Inheritance tax

Inheritance Tax (IHT) rate bands and exemptions area as follows:

Transfers on or within seven years before death
  2015/16 2014/15
Standard exemption £325,000 (1) £325,000
Combined threshold maximum for married couples and civil partners £650,000 £650,000
Rate of tax on balance* 40% 40%
Chargeable lifetime transfers 20% 20%
Reduced rate* 36% 36%

(1) The standard exemption is to remain unchanged until April 2021.

It is possible to transfer unused nil-rate band allowances between spouses or civil partners. A claim may be made to utilise any unused nil rate band from the deceased spouse or civil partner's estate.

The amount of the nil rate-band potentially available for transfer will be based on the proportion of the nil-rate band unused when the first spouse or civil partner died. If on the first death the chargeable estate is £162,500 and the nil-rate band is £325,000, then 50% of the original nil-rate band is unused. If the nil rate band when the surviving spouse dies is £325,000, then that would be increased by 50% to £487,500.

All lifetime transfers not covered by exemptions and made within seven years of death will be added back into the estate for the purpose of calculating the tax payable. This may then be reduced by taper relief.

Charge on gifts within 7 years of death
Years before death 0-3 3-4 4-5 5-6 6-7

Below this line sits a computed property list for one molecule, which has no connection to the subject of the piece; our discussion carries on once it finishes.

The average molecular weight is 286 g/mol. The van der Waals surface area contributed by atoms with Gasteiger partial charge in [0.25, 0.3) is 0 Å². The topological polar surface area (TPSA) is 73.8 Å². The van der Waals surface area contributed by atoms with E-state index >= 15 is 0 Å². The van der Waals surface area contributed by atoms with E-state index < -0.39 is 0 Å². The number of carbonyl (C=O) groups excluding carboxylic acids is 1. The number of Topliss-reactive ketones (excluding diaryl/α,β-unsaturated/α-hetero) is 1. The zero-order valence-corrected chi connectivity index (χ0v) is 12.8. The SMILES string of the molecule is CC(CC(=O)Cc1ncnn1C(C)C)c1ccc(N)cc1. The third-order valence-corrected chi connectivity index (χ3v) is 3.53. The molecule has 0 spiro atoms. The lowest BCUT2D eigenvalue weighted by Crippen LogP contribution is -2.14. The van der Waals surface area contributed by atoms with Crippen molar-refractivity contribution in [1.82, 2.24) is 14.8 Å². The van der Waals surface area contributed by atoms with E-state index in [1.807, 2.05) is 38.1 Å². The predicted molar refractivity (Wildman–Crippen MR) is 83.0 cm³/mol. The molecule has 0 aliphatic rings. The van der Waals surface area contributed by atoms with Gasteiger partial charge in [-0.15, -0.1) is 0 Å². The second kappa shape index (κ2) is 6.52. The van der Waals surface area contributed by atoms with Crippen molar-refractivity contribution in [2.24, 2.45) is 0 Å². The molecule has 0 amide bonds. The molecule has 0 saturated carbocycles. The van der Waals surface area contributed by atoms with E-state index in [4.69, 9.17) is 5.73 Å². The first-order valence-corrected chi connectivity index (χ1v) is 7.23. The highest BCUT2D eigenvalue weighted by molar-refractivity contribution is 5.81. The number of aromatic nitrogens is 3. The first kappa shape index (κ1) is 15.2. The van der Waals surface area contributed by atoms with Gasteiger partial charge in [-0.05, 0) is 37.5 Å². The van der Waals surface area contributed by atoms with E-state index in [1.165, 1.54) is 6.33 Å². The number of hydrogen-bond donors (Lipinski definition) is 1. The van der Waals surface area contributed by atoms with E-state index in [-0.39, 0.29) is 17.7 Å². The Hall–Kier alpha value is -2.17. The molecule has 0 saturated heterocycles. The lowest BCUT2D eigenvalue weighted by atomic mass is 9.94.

Tax reduced by 0% 20% 40% 60% 80%


Main reliefs
Normal expenditure out of income Exempt
Business property:
Business or interest therein 100%
Qualifying shareholders in unquoted* companies 100%
Land, buildings, machinery, or plant used
by transferor's controlled company or partnership
Agricultural property 50% or 100%
*Unquoted companies include those listed on AIM and ISDX

Main exemptions

  1. Most transfers between spouses and civil partners.
  2. The first £3,000 of lifetime transfers in any tax year plus any unused balance from previous year.
  3. Gifts of up to but not exceeding £250 p.a. to any number of persons.
  4. Gifts in consideration of marriage or civil partnership: up to £5,000 by a parent, up to £2,500 by a grandparent, or up to £1,000 by any other person.
  5. Gifts made out of income that form part of normal expenditure and do not reduce the standard of living.
  6. Gifts to charities, whether made during lifetime or on death.
  7. Gifts to qualifying political parties
  8. A reduced rate of 36% applies where 10% or more of the net estate is left to charity.

Beyond 2015/16

An additional nil-rate band is to be introduced when a residence is passed on death to direct descendants.

The additional nil-rate bands are:

  1 spouse 2 spouse
2017/18 £100,000 £200,000
2018/19 £125,000 £250,000
2019/20 £150,000 £300,000
2020/21 £175,000 £350,000

Any unused nil-rate band will be transferred to a surviving spouse or civil partner. When added to the £650,000 existing nil-rate band (2 x £325,000) this could provide a total nil-rate band of £1 million for a married couple or civil partners.

Did you know?

The Treasury is expecting to raise £4.2 billion (2014/15 - £3.8 billion) from inheritance tax.